WRAP: Safety & Crisis Planning

Creating a Crisis Plan: A Free Printable Worksheet for Safety Planning -  LindsayBraman.com

When there is risk for suicide or self-harm, it’s important to plan ahead. Let your support system know how you are feeling and a professional can do an assessment to determine the best level of care to keep you safe. These plans should be developed before you are at-risk so that you can have a solid plan ready when you are in a tough spot.

Here are some questions to consider for your personal safety plan:

  1. What are your warning signs or triggers?
  2. What are your coping skills? What gets in the way of using these skills?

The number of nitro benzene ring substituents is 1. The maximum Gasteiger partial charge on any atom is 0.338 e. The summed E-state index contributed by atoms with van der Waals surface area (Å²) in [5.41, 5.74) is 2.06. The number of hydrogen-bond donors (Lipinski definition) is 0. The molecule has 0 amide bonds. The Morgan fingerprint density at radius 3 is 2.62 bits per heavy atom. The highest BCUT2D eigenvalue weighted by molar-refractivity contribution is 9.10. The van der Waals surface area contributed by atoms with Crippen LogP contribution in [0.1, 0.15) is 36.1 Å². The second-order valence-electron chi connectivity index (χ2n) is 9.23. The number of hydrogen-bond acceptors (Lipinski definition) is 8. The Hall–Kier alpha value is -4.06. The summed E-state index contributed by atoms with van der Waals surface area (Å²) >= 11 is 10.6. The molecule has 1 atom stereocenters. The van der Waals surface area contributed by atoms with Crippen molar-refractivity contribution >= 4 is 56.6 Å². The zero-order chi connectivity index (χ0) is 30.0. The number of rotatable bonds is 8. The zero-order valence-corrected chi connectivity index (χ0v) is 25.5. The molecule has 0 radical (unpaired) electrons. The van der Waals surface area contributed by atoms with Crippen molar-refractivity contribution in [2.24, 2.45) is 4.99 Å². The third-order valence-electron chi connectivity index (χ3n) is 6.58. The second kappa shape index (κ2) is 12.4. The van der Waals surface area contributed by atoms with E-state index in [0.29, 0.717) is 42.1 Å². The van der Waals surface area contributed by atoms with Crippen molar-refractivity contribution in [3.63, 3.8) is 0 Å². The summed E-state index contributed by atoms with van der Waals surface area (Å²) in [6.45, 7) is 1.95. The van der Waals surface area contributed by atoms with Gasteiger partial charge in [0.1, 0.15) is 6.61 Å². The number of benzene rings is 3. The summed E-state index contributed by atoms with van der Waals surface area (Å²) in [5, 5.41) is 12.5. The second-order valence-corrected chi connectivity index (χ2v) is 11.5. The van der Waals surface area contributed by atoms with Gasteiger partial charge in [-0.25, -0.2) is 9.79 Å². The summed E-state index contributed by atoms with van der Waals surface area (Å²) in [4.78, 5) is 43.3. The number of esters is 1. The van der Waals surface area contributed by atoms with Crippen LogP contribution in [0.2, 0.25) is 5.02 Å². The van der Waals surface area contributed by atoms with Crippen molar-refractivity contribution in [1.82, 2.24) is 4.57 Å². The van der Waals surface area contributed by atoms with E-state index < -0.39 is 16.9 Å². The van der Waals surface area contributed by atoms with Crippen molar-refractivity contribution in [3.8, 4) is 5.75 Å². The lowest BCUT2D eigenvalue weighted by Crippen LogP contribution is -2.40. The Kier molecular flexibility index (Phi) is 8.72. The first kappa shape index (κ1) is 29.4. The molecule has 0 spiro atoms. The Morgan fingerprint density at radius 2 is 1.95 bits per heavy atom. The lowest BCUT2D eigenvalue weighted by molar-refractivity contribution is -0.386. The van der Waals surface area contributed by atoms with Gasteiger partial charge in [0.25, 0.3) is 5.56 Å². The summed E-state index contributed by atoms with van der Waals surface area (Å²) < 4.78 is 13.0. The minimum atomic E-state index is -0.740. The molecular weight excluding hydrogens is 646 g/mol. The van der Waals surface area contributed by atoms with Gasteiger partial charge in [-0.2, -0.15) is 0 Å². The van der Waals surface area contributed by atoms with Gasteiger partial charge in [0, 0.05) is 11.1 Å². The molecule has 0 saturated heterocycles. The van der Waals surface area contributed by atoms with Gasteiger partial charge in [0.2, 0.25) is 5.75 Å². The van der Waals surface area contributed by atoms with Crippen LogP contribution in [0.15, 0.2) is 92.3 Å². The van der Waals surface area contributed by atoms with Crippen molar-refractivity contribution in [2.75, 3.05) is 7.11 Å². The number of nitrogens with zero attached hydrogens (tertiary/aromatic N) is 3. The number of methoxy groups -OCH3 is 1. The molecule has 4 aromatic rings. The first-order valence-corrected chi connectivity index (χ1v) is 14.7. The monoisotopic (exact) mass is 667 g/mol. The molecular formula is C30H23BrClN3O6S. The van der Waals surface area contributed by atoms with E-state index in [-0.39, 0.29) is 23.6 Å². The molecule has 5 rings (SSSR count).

3. Who are people that you can reach out to?
  4. How can I keep myself and my surroundings safe?
  5. Who are professionals on your care team that you can contact?
  6. What are some emergency numbers that you can call?

Suicide hotline available 24 hours: 800-273-8255

Peer-run emotional support line

If you have a friend that is struggling, remember that it is proven that talking about suicide does not increase the risk of suicide. It is important for the person to get their thoughts and feelings out in the open. Always consult a professional if you know someone is a risk so that the individual can be evaluated.

Here is some simple examples of safety plans:

Grassroots Suicide Prevention on Twitter: "A safety plan can be used if you  feel you cannot stay safe from suicide. It can be helpful knowing who you  can talk to or ways
Suicide Safety Plan - Biblical Counseling Center

Therapist Aid Safety Plan

Leave a Reply